- The Washington Times - Monday, October 17, 2005


Denver billionaire Philip Anschutz, owner of the Washington Examiner, is planning to expand to Baltimore.

The Baltimore Examiner, scheduled to be distributed free in the spring, will be a Monday-through-Saturday tabloid concentrating on local news while running international and national stories. It will have a starting circulation of 250,000 copies and will be distributed to homes as well as to vendors and news racks, Clarity Media Group said.

“The intense focus will be on unabashedly local news,” Publisher Michael Phelps said yesterday. “It’s aimed at the time-starved reader.”

The announcement comes about seven months after Mr. Anschutz’s Clarity Media started the Washington Examiner from three suburban newspapers bought from Journal Newspapers Inc. In 2004, it bought the San Francisco Examiner and two Bay Area twice-weekly independent newspapers.

Although free newspapers have been around for decades, the concept has changed as readership has declined. Today, they range from traditional world-to-local news to niche publications.

Media analyst John Morton of Morton Research Inc. in Silver Spring, said Clarity Media’s experimental stage occurred in the highly competitive Washington market. “The fact that they are going forward in Baltimore suggests that they’re satisfied with the impact they’ve made in Washington,” he said.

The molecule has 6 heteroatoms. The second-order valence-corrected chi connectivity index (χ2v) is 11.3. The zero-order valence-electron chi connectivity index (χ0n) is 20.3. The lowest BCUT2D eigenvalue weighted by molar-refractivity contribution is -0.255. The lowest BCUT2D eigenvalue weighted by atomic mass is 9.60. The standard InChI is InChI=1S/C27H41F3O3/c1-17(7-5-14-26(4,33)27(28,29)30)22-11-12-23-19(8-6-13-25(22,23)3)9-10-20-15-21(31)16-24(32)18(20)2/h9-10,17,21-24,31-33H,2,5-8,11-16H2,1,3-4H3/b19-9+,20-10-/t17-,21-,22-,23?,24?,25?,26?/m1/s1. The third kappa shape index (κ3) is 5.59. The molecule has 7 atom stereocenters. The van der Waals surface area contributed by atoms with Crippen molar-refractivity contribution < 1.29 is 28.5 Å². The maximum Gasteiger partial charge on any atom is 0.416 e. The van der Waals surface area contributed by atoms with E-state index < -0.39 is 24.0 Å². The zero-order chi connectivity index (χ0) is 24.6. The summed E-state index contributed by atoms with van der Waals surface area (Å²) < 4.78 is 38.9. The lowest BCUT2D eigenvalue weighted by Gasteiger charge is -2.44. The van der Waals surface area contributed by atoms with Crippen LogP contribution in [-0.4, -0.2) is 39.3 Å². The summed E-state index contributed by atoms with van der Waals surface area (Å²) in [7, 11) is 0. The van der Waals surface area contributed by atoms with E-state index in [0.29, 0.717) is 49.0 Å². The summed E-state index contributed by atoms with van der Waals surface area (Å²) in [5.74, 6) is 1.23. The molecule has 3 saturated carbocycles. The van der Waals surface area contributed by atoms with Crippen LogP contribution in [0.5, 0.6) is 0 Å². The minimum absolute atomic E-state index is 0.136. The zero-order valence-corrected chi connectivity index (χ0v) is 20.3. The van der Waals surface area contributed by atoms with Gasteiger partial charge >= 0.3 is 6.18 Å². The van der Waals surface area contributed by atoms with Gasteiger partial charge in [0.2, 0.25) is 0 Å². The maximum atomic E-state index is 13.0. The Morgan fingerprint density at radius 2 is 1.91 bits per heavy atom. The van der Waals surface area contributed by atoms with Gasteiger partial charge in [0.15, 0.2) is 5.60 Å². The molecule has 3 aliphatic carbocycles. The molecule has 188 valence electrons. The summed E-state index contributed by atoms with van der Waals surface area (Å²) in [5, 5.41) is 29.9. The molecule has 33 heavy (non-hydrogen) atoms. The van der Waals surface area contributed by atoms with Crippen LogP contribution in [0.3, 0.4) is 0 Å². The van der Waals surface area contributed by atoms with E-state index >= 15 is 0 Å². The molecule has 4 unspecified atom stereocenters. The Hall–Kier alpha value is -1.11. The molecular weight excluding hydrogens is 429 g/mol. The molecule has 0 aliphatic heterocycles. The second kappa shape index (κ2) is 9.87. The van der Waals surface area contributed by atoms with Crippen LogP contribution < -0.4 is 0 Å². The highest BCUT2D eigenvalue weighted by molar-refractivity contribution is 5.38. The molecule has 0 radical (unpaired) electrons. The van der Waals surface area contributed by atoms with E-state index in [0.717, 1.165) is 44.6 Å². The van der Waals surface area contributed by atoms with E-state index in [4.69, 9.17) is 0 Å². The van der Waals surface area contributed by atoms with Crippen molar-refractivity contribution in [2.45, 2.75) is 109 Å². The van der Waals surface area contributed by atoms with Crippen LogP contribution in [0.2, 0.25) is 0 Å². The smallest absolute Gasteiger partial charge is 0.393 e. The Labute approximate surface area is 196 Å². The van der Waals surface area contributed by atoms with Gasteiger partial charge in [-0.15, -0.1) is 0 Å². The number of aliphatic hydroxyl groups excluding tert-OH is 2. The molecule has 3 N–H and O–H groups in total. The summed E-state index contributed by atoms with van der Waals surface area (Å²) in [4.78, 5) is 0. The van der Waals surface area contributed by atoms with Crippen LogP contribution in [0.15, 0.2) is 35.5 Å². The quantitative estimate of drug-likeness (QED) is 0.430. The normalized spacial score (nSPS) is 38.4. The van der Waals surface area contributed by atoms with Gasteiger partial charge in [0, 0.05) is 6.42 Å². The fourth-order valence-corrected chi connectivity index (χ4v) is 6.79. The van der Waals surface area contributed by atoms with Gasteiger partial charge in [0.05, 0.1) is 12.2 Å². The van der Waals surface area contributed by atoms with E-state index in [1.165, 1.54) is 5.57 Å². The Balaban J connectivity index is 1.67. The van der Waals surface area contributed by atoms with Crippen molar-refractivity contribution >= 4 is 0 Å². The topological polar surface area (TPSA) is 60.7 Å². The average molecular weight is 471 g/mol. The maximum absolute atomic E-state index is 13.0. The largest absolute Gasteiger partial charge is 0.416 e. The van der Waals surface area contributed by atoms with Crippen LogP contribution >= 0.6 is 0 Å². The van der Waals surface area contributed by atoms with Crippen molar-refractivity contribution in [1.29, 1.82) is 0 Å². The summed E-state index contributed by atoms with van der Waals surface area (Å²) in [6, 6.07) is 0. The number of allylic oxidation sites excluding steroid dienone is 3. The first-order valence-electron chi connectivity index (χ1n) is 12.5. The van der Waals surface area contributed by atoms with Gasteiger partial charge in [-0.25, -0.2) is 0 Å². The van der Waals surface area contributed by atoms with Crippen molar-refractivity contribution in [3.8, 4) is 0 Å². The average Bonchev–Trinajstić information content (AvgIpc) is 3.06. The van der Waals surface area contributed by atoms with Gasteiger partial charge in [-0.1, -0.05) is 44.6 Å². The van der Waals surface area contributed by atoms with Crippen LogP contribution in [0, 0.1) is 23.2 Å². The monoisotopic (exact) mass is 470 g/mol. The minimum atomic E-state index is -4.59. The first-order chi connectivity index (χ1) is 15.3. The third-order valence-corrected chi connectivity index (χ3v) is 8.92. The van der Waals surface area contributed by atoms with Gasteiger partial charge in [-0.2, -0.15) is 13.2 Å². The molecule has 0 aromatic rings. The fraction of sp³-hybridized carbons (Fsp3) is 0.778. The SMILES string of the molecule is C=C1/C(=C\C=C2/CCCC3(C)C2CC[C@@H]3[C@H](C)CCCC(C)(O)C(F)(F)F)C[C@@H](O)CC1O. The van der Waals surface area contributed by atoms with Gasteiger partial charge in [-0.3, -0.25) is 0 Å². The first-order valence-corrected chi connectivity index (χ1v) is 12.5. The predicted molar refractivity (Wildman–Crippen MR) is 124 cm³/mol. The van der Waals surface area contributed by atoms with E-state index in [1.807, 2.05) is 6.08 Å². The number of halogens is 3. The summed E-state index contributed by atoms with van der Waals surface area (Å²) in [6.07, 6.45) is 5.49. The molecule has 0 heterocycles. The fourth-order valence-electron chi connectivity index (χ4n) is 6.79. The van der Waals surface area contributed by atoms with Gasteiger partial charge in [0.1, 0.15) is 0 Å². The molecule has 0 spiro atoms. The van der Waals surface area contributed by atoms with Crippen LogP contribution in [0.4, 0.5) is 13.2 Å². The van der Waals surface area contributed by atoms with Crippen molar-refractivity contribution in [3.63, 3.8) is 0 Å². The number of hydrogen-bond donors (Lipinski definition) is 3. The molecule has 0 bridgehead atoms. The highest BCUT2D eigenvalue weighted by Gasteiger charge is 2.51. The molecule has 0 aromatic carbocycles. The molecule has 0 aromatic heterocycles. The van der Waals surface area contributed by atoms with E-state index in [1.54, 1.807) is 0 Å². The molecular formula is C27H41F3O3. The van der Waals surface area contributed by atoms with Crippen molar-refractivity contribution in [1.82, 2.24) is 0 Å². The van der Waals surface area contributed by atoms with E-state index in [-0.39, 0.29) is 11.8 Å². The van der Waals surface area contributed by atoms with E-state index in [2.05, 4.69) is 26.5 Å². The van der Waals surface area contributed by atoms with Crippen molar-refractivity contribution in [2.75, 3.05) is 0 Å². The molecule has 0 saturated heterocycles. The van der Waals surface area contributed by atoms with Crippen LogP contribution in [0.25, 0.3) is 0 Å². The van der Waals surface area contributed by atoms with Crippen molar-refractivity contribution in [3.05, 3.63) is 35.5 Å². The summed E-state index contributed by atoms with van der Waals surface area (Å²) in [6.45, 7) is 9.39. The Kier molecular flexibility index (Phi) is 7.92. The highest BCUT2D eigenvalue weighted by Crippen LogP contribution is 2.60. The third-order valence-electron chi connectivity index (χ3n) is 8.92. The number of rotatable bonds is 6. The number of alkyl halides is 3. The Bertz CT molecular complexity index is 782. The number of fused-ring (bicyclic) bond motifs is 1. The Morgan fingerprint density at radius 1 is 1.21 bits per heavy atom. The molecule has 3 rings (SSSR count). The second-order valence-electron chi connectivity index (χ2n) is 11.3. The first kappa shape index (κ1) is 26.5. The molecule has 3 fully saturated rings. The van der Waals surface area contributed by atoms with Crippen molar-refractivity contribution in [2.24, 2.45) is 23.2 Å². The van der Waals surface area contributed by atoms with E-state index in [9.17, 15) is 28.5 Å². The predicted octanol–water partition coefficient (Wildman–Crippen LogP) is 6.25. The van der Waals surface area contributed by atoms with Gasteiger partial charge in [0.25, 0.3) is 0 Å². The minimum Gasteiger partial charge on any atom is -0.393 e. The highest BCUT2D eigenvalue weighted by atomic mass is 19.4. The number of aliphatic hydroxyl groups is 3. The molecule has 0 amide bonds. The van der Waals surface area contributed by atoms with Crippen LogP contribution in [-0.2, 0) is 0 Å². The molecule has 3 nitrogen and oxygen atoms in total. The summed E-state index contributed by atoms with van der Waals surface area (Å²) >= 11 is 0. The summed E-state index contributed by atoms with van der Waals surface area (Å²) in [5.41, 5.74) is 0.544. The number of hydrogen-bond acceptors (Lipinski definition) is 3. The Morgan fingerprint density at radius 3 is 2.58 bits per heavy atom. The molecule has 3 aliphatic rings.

However, it is difficult to tell how successful the papers have been because the privately held company does not release financial results, he said.

The Baltimore Examiner will enter the market against the Baltimore Sun and a number of suburban newspapers, Mr. Morton said.

Alonza Williams, public affairs manager with the Sun, which has a daily paid circulation of 271,000 and 462,000 on Sundays, said the paper is not worried about potential competition.

“The Sun is Maryland’s newspaper. We serve more than 1.2 million people every week. We don’t feel that an out-of-town tabloid that’s dropped off free and littering people’s driveways will have any long-term effects on our relationship with our readers and advertisers.”

Mr. Phelps considers his competition to be numerous providers of news and advertising. “I don’t see us being head to head against the Sun,” he said.

The Baltimore Examiner will target neighborhoods both geographically and demographically. “We’ll be working as hard as we can to reach those readers with discretionary income that are of interest to the advertisers we plan to sell ads to,” Mr. Phelps said.

It will be printed at a Baltimore facility, he said. Still to be decided is the size of the reporting staff.

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